AFRP logo-wpThis summer, in partnership with the Redwood Coast Energy Authority (RCEA) and other key regional partners, SERC embarked on a two-year Alternative Fuels Readiness Planning (AFRP) project funded by the California Energy Commission (CEC). This project seeks to assess the potential for development of alternative transportation fuels such as electricity, hydrogen, and some biofuels in the North Coast region of California. Each of the counties in the region (Humboldt, Mendocino, Del Norte, Trinity and Siskiyou) presents different challenges with respect to vehicle fleet, terrain and fuel demand. SERC is leading the analytical work, focusing on the costs and benefits of various alternative fuel pathways, and RCEA will lead the stakeholder engagement and strategic planning process.

The goal for the analytical work is to explore ways for the North Coast region to achieve the 10% reduction in fuel carbon intensity by 2020 mandated under California’s Low Carbon Fuel Standard (LCFS). The optimal mix of alternative fuel vehicles and refueling infrastructure will depend on a variety of factors including commodity prices, policy implementation, carbon markets, electric grid mix, incentive structures, and fuel technology development. The simulation model being developed by SERC will enable local and state agencies and other partners to target incentives and investments in light of these realities.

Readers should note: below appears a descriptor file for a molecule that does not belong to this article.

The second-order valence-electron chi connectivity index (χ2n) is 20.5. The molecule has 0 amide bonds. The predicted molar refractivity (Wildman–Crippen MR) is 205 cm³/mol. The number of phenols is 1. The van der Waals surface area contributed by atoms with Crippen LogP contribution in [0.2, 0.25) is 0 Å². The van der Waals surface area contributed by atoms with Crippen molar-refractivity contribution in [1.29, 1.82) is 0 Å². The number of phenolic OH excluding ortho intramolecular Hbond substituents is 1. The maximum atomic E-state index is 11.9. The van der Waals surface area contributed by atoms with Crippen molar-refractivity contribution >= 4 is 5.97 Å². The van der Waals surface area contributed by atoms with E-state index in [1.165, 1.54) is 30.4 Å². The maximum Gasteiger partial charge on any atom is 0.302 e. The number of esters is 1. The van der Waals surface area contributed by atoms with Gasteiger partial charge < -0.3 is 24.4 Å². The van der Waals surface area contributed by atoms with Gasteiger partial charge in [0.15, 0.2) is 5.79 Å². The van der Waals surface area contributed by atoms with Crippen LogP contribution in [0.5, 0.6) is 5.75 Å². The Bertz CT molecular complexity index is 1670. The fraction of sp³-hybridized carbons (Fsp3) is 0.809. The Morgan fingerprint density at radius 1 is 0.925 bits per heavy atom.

Our first task was to figure out how much gasoline and diesel is being consumed on a yearly basis in each of the five counties. This involved collecting data from Air Quality Management Districts, CalTrans, the CEC, and other sources that track transportation markets and emissions. Additionally, we have catalogued existing alternative fueling stations (such as electric vehicle chargers and biodiesel fueling stations) in the region, and any measurable amounts of fuel they dispense.

With fuel quantities in hand, we will soon complete our simulation model, conduct the alternative fuels portfolio analysis, and then explore the potential impact of incentives on the adoption of alternative fuels. Ultimately, we will present the products of our work to regional stakeholders in the context of a strategic planning process. Using the stakeholders’ input, the team will set regional goals for alternative fuel adoption and define a roadmap to achieving a more sustainable transportation system.